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Time to lumbar puncture: can we do any better?
  1. Samantha Lissauer,
  2. Andrew Riordan
  1. Paediatric Infectious Disease and Immunology, Alder Hey Children’s NHS Foundation Trust, Liverpool, UK
  1. Correspondence to Dr Samantha Lissauer, Paediatric Infectious Disease and Immunology, Alder Hey Children’s Hospital, Liverpool L12 2AP, UK; samantha.lissauer{at}

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Everybody would agree that treating children with bacterial meningitis promptly is a good thing. However, there is little data on how promptly antibiotic treatment should be given. Children with the rash of meningococcal disease can be given antibiotics within an hour of presentation. Suggesting the same target for children with bacterial meningitis is probably over simplistic, not evidence based and has not been reported in any study over the past 25 years. To achieve this would require a fundamental change in the way children with possible meningitis are assessed. What does a paediatric trainee think of this suggestion?


Recognising cases of acute bacterial meningitis in children of all ages is crucially important in order to ensure prompt effective treatment and thus optimise outcome.1 The primary investigation for children with suspected meningitis is a lumbar puncture (LP)2; however, these can often be delayed, particularly if the child is unwell or if there is diagnostic uncertainty. Ramasamy et al 3 looked at a large cohort of children who were being investigated for meningitis, in order to quantify the time to investigation and treatment. They studied time to LP, time to antibiotic treatment and length of hospital stay in children presenting to three large paediatric centres in the UK.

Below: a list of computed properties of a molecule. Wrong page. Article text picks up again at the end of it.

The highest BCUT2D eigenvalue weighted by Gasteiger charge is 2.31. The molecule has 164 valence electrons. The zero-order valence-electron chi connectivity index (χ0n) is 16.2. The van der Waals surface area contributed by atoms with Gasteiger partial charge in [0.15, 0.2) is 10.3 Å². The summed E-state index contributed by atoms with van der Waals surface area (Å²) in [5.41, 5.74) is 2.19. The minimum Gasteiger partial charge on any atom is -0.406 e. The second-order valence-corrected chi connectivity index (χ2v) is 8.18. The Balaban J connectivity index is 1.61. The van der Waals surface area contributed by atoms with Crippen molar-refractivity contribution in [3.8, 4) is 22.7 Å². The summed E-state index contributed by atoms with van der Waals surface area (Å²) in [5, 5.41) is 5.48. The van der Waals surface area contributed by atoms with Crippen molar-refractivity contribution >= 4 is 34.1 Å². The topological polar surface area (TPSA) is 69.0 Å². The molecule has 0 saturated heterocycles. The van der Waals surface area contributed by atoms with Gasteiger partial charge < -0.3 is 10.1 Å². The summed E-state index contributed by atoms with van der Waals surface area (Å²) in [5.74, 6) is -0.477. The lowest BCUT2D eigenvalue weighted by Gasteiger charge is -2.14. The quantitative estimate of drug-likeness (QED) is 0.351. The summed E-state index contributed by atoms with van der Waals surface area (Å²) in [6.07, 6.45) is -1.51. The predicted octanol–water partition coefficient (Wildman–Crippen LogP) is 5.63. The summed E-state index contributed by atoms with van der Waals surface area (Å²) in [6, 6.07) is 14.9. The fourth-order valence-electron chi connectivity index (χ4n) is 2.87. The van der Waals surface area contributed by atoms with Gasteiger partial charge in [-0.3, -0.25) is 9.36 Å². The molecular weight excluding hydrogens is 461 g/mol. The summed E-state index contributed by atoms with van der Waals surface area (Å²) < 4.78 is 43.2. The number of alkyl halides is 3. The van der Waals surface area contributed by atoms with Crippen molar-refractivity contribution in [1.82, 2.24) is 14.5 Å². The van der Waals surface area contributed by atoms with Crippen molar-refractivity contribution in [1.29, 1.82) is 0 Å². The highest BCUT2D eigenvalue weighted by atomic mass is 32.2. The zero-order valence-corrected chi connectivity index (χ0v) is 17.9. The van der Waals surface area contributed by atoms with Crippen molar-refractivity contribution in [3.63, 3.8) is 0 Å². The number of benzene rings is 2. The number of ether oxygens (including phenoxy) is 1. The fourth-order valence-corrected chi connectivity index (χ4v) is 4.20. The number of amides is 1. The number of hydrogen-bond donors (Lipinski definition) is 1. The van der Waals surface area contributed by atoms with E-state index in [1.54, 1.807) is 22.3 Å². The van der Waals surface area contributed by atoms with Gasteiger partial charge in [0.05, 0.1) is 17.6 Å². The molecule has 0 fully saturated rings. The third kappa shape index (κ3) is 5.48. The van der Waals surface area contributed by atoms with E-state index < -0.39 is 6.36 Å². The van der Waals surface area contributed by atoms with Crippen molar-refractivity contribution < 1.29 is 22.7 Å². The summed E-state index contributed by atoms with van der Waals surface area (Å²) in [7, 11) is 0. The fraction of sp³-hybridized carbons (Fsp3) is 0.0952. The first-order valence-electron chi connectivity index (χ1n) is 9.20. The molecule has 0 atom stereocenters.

Overall results showed that median time from initial hospital assessment for possible meningitis to LP was 4.8 hours for all age groups (3 hours when LP times were documented accurately). Many children had also been seen prehospital, mostly by a general practitioner, although the authors did not make attempts to include this in their time to …

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  • Funding None declared.

  • Competing interests None declared.

  • Provenance and peer review Commissioned; internally peer reviewed.

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